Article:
Our editors independently research, test, and recommend the best products; you can learn more about our review process here. We may receive commissions on purchases made from our chosen links.
Whether you’re ready to make the switch from grocery store grated cheese to something fresher and more delicious, or you just need to upgrade your current tool, there are countless options on the market that are “brie-lliant” in their own ways. Another advantage to taking an extra few minutes to grate your own cheese? Many packaged grated and shredded cheeses are coated in cellulose to prevent clumping.
As a bonus, many cheese graters can also be used beyond the world of fromage. Think potatoes for latkes or hash browns, veggies for salads or stir-frys, and even citrus and spices. From coarse slices for casseroles to fine sprinkles for pasta, there are plenty of ways to get the job done, but only so many tools that stand out among the rest.
Here are the best cheese graters to narrow down your options and make your shopping experience a little easier.
Best Overall, Box: OXO Etched Box Grater With Removable Zester
What We Love: Comfortable, soft grip; non-slip footing on container
What We Don't Love: Takes up a bit of space in your cabinet
With two different grater sizes, an angled slicer, and a detachable zester, it’s a no-brainer that this falls at the top of our list. Try the medium or coarse graters with your favorite semi-soft cheeses, the removable zester for parmesan over pasta, and the slicer for an easy charcuterie board or veggie prep.
Plus, this comes with an easy-to-attach container that stores inside the box when not in use. The container even measures freshly grated strands of cheese which can be sealed with a container lid for easy pasta sprinkling all week long.
Material: Stainless steel, alloy steel | Dimensions (LxWxH): 3.4 x 4.5 x 12 inches | Dishwasher-safe: Yes
Best Overall, Handheld: OXO Good Grips Etched Coarse Grater
What We Love: Easy to store, non-slip grip on handle
What We Don't Love: Only creates one size of shreds
Whether you’re grating cheese for a casserole or prepping veggies, this pick from OXO keeps the control in your hands. The non-slip foot allows for secure grating when angled on your plate or cutting board, and the comfortable handle grip won’t be a pain to hold.
Plus, it comes with a protective cover so you won’t accidentally nick your fingers while rummaging through your drawers. You'll see why the cover's included: Users praise how sharp this grater is, making it a breeze to use on hard cheeses and vegetables like potatoes—in fact, some caution to make sure to pay close attention while using it.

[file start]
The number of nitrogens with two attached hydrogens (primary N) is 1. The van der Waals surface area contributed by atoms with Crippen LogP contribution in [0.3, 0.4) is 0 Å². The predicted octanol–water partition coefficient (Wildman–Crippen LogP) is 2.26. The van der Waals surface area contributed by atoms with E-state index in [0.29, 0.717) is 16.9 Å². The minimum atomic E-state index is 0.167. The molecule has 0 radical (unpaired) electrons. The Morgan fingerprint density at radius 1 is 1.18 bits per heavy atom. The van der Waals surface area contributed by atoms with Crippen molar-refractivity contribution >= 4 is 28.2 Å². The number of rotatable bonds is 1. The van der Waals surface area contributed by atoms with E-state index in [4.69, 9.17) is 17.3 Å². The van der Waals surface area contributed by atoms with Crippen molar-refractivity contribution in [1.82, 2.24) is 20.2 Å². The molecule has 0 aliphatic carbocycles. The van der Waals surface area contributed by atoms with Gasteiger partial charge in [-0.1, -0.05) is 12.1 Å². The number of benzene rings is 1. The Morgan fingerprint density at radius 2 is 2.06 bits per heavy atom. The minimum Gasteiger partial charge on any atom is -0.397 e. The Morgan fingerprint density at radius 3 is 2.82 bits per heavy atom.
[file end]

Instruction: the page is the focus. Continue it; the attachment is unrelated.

Material: Stainless steel, rubber, plastic | Dimensions (LxWxH): 1 x 4.5 x 13.3 inches | Dishwasher-safe: Yes
Best Budget: Spring Chef Professional Box Grater
What We Love: Non-slip bottom
What We Don't Love: No attachable container
Looking for a grater that does it all and won’t break the bank? This four-sided box grater from Spring Chef is multi-use and affordable. It allows for slicing as well as coarse, medium, and fine grating, and keeps you safe with a top handle and removable rubber bottom to prevent slipping or damage to your counters and cutting boards.
Several reviewers praise this grater's solid construction and high-quality non-slip rubberized base—especially for its price. Plus, the rubber bottom slips off for easy cleanup. Choose one of five color hues for whatever matches your kitchen best.
“I'm honestly partial to my cheap box grater for most medium to large shreds of medium-firm cheese because it's an all-purpose tool. Work in batches to make sure the cheese contained inside the grater doesn't meld together as it gets full.” — Pamela Vachon, Sommelier and Cheese Enthusiast
Material: Stainless steel, rubber | Dimensions (LxWxH): 6 x 5 x 7.5 inches | Dishwasher-safe: Yes
Related: The Best Cutting Boards
Best Rotary: Zyliss Classic Rotary Cheese Grater
What We Love: Good for kids, lightweight
What We Don't Love: Odd shape to store, more difficult to clean
Pencil sharpener? No. Cheese grater? Yes! While these may give you flashbacks to elementary school or dining at Olive Garden, rotary graters get the job done just fine.
Plus, whether you’re left- or right-handed, this Zyliss tool will work for you, thanks to a simple feature that switches the crank. Users give this tool points for making easy work of hard cheeses like Parmesan, as well as hard foods like ginger, and the results turn out fine and uniform.
Material: Plastic, steel | Dimensions (LxWxH): 6.3 x 3.2 x 4.5 inches | Dishwasher-safe: Yes
Best Electric: Presto Salad Shooter Electric Slicer/Shredder
What We Love: Less manual work
What We Don't Love: Bulky, needs to be plugged in
This bestseller from Presto is called a shooter for a reason: It literally shoots out cheese! Whether you need to get a bunch of cheese grated in a pinch or are prepping veggies for a shredded salad, this has you covered.
Simply point the appliance at your dish, load in the cheese, and let it get to work. Plus, you can swap out four interchangeable cones (thick slices, ripple, regular slices, and shredded) for whatever you’re in need of.